Fingalson brought forth discussion on a request from Mn/DOT and the City of Buffalo for adding a traffic signal at the Junction of TH 25 and CSAH 12 in the City. The City proposes that the traffic signal be included as part of the TH 12 Project being completed next year. The intersection meets warrants for a signal and geometric improvements. Mn/DOT will fund 2/3 of the cost (two legs). The County’s funding policy calls for the City and the County to fund the remainder. The County’s cost share is estimated at $35,000. This request was presented to the County about four years ago and voted down by the County Board. The City is asking that the traffic signal be given consideration. Russek stated that according to Roberts Rules, discussion on the issue must be brought back by one of the Commissioners who voted against it. Russek still is against the traffic signal. He drives the intersection every day, and his wait time is minimal in comparison to those intersections with traffic signals. Thelen suggested that discussion on the issue be referred to the Transportation Committee Of The Whole (TCOTW). The City could present information to the Committee on their request. Sawatzke said when this request was discussed previously, there was an extensive study on wait time and stacking (present condition versus with a stop light). He did not feel the statistics were impressive on the value gained. The data reflected that some movements resulted in more wait time with a stop light and the overall gain appeared to be insignificant at best. Fingalson supported the referral of the issue to the TCOTW. He said traffic has increased some since this issue was discussed four years ago. It needs to be decided whether this improvement will be incorporated into the TH 12 construction project. Fingalson was in contact with Mert Auger, Buffalo City Administrator, today who felt there are backups at this intersection and that the right turn lane helped with the flow of traffic. Fingalson referenced a recent “Letter to the Editor” in the Journal Press by a person who felt traffic is not stopping in the right turn lane. Fingalson said proper geometrics might help with this. He said typically, the Board looks to cities for a reaction and thought the City could present their request to the TCOTW. Russek said people will fail to stop whether there is a stop light or a stop sign. Fingalson agreed there might be a problem whether there is a signal or a stop sign. He was contacted by a couple of people with concerns on sight restrictions caused by larger sized vehicles at this intersection. Fingalson said there have been a number of close calls and crashes over the past few years. Russek said when he voted against the request for a signal at this intersection four years ago, he was thanked by a number of people. Norman questioned whether the $35,000 cost has been included in the Road & Bridge 2010 Budget. Fingalson said that it was not, that State Aid funding would need to be advance encumbered. Sawatzke questioned whether there is any work in the 2010 Budget that is using local dollars that would be eligible for State Aid dollars. Fingalson said $35,000 would only cover about one mile of overlay. Sawatzke said that project funding could be split with local and State Aid funding; that way, the budget could be reduced by $35,000 at a time when citizens are hurting. Thelen asked whether completing the signal upgrade at this time would result in a savings. Fingalson said it would, that if a signal is to be installed at this intersection this would be the logical time to do it. He envisioned the improvements to CSAH 12 will stand for 40-50 years and would include geometrics with a turn lane as part of the improvements. Thelen felt the issue should be referred to the TCOTW, as a courtesy to the City to be able to present their claim. She did not want to make a decision without allowing them an opportunity to speak. Thelen moved to table the issue and to refer it to the next TCOTW Meeting. The motion was seconded by Eichelberg. The motion failed 2-3 with Russek, Sawatzke and Mattson casting the nay votes.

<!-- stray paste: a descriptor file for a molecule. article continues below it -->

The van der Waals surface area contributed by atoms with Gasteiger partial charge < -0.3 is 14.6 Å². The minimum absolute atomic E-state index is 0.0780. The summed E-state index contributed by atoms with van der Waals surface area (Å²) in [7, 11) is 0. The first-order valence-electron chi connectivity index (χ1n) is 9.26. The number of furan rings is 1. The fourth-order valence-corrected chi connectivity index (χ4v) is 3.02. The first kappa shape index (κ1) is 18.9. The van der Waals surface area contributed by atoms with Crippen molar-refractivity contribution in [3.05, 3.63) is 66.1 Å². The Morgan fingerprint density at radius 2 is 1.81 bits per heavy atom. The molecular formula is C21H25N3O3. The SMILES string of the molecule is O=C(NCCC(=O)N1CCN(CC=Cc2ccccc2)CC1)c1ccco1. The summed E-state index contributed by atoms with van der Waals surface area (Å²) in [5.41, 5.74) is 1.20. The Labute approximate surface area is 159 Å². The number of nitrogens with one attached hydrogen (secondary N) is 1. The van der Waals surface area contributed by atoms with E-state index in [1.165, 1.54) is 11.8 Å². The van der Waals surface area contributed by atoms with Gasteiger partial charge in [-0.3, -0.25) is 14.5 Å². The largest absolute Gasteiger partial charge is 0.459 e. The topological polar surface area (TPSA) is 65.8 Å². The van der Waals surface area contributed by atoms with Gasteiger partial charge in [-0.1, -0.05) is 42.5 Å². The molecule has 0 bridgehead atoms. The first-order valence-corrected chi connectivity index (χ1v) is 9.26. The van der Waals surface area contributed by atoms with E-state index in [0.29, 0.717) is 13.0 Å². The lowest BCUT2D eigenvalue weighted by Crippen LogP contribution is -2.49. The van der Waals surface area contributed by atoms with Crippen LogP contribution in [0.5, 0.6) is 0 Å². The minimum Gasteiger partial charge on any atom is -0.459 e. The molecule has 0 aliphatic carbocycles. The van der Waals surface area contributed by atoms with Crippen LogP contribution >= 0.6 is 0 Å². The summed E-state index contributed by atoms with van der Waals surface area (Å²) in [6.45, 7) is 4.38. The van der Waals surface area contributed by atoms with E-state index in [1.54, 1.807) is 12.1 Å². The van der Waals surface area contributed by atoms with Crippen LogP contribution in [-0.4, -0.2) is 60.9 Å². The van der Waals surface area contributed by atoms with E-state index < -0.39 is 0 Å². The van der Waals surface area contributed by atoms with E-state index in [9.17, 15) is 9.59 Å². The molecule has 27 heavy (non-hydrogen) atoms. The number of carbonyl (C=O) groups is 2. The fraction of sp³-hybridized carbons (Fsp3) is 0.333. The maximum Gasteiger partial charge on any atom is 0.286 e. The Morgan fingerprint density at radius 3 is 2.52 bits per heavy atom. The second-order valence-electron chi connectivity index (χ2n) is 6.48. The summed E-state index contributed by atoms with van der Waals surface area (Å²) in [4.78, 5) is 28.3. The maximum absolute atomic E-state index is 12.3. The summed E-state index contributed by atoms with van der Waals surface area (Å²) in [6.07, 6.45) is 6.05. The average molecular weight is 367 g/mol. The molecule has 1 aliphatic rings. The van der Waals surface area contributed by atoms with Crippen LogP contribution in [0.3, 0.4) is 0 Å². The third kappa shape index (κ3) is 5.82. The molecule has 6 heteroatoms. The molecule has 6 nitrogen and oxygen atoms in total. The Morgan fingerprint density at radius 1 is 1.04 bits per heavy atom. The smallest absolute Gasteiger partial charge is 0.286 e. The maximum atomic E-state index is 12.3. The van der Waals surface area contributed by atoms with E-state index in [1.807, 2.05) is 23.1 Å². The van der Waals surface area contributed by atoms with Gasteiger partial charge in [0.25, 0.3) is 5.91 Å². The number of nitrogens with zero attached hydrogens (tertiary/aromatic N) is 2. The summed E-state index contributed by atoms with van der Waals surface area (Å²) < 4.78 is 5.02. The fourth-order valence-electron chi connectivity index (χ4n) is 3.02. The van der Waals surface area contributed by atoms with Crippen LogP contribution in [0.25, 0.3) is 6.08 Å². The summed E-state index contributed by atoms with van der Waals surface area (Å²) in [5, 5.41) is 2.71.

Fingalson requested that the Board set a TCOTW Meeting to discuss the 5-Year Plan. Russek moved to schedule a TCOTW Meeting on 12-15-09 at 1:30 P.M. at the Public Works Building. The motion was seconded by Thelen and carried unanimously.